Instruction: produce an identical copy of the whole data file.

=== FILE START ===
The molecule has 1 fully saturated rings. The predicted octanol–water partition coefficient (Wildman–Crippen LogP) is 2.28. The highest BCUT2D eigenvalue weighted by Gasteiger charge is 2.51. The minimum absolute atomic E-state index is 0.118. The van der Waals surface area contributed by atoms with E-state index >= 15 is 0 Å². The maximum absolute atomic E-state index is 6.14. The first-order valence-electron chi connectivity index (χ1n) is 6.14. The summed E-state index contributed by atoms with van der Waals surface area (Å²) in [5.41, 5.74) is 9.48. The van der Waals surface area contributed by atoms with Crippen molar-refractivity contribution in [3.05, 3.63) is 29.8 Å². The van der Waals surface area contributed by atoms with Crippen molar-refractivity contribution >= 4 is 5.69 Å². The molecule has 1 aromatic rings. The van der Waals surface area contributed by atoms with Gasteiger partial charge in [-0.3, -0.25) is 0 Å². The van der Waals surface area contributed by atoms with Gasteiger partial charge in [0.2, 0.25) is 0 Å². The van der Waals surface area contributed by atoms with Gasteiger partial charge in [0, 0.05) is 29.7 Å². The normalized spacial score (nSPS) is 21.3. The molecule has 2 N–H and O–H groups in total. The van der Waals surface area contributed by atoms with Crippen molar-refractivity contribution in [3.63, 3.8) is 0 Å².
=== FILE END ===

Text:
The molecule has 1 fully saturated rings. The predicted octanol–water partition coefficient (Wildman–Crippen LogP) is 2.28. The highest BCUT2D eigenvalue weighted by Gasteiger charge is 2.51. The minimum absolute atomic E-state index is 0.118. The van der Waals surface area contributed by atoms with E-state index >= 15 is 0 Å². The maximum absolute atomic E-state index is 6.14. The first-order valence-electron chi connectivity index (χ1n) is 6.14. The summed E-state index contributed by atoms with van der Waals surface area (Å²) in [5.41, 5.74) is 9.48. The van der Waals surface area contributed by atoms with Crippen molar-refractivity contribution in [3.05, 3.63) is 29.8 Å². The van der Waals surface area contributed by atoms with Crippen molar-refractivity contribution >= 4 is 5.69 Å². The molecule has 1 aromatic rings. The van der Waals surface area contributed by atoms with Gasteiger partial charge in [-0.3, -0.25) is 0 Å². The van der Waals surface area contributed by atoms with Gasteiger partial charge in [0.2, 0.25) is 0 Å². The van der Waals surface area contributed by atoms with Gasteiger partial charge in [0, 0.05) is 29.7 Å². The normalized spacial score (nSPS) is 21.3. The molecule has 2 N–H and O–H groups in total. The van der Waals surface area contributed by atoms with Crippen molar-refractivity contribution in [3.63, 3.8) is 0 Å².